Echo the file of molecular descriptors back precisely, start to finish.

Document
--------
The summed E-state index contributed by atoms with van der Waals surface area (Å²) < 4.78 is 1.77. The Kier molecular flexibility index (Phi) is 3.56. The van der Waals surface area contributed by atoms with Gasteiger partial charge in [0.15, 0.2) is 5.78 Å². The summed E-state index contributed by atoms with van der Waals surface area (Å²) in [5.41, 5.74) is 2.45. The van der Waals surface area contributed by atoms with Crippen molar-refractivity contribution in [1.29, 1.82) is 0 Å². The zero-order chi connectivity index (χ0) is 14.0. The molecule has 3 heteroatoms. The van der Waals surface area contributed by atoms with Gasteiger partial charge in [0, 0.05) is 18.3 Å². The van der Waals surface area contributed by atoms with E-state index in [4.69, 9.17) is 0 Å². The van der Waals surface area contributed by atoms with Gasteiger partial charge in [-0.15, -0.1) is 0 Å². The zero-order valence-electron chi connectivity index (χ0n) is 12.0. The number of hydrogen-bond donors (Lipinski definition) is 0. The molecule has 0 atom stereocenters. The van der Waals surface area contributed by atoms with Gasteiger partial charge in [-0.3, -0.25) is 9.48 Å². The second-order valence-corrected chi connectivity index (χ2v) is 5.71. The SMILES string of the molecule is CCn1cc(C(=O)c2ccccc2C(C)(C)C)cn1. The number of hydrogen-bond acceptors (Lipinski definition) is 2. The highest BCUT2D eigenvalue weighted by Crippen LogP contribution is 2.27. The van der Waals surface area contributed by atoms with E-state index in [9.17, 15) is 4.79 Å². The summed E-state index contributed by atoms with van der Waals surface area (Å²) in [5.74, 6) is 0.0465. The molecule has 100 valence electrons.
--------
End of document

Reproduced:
The summed E-state index contributed by atoms with van der Waals surface area (Å²) < 4.78 is 1.77. The Kier molecular flexibility index (Phi) is 3.56. The van der Waals surface area contributed by atoms with Gasteiger partial charge in [0.15, 0.2) is 5.78 Å². The summed E-state index contributed by atoms with van der Waals surface area (Å²) in [5.41, 5.74) is 2.45. The van der Waals surface area contributed by atoms with Crippen molar-refractivity contribution in [1.29, 1.82) is 0 Å². The zero-order chi connectivity index (χ0) is 14.0. The molecule has 3 heteroatoms. The van der Waals surface area contributed by atoms with Gasteiger partial charge in [0, 0.05) is 18.3 Å². The van der Waals surface area contributed by atoms with E-state index in [4.69, 9.17) is 0 Å². The van der Waals surface area contributed by atoms with Gasteiger partial charge in [-0.15, -0.1) is 0 Å². The zero-order valence-electron chi connectivity index (χ0n) is 12.0. The number of hydrogen-bond donors (Lipinski definition) is 0. The molecule has 0 atom stereocenters. The van der Waals surface area contributed by atoms with Gasteiger partial charge in [-0.3, -0.25) is 9.48 Å². The second-order valence-corrected chi connectivity index (χ2v) is 5.71. The SMILES string of the molecule is CCn1cc(C(=O)c2ccccc2C(C)(C)C)cn1. The number of hydrogen-bond acceptors (Lipinski definition) is 2. The highest BCUT2D eigenvalue weighted by Crippen LogP contribution is 2.27. The van der Waals surface area contributed by atoms with E-state index in [9.17, 15) is 4.79 Å². The summed E-state index contributed by atoms with van der Waals surface area (Å²) in [5.74, 6) is 0.0465. The molecule has 100 valence electrons.